In 1817, Alabama became a territory. Tuscaloosa County was established on February 6, 1818. On December 13, 1819, the territorial legislature incorporated the town of Tuskaloosa- now Tuscaloosa - one day before Congress admitted Alabama to the Union as a state.

From 1826 to 1846, Tuskaloosa was the capital of Alabama. The State House was built at the corner of 6th Street and 28th Avenue (now the site of Capitol Park). In 1831, the University of Alabama was established.

1850 to 1950

During the antebellum years, the principal crop was cotton, cultivated and processed by African-American slaves. By 1860, shortly before Alabama's secession from the Union, the county had a total of 12,971 whites, 84 "free" African Americans, and 10,145 African-American slaves; the latter comprised 43.7 percent of the total population.[18] The Civil War brought significant changes, including migration out of the county by some African Americans.[18] Some freedmen moved to nearby counties and larger cities for more opportunities and to join with other freedmen in communities less subject to white supervision and intimidation.[18]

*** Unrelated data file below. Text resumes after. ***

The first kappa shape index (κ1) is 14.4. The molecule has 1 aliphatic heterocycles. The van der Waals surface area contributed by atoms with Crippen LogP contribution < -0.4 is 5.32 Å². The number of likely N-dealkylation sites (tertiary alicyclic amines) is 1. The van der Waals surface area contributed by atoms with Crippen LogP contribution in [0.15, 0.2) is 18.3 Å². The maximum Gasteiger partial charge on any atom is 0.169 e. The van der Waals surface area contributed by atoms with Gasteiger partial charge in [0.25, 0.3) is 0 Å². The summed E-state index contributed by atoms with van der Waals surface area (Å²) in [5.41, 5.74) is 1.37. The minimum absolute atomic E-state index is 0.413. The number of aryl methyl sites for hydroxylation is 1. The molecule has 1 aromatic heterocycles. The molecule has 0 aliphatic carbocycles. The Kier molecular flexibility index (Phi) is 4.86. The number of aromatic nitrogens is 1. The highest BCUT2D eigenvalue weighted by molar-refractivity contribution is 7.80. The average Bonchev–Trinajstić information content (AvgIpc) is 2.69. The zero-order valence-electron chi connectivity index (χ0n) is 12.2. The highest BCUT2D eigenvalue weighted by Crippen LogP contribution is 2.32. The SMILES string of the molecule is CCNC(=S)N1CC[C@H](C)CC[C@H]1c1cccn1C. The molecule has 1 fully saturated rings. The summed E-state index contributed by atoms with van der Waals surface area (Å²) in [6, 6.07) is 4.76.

Several thousand men from Tuscaloosa County fought in the Confederate armies. During the last weeks of the War, a brigade of Union troops raiding the city burned the campus of the university. The town of Tuscaloosa was also damaged in the battle and shared fully in the South's economic sufferings which followed the defeat. Following Reconstruction, there was violence as whites struggled to regain control of the state legislature. It reached a height in the late 19th and early 20th centuries. Tuscaloosa County had a total of 10 documented lynchings of African Americans, according to a 2015 study by the Equal Justice Initiative.[19]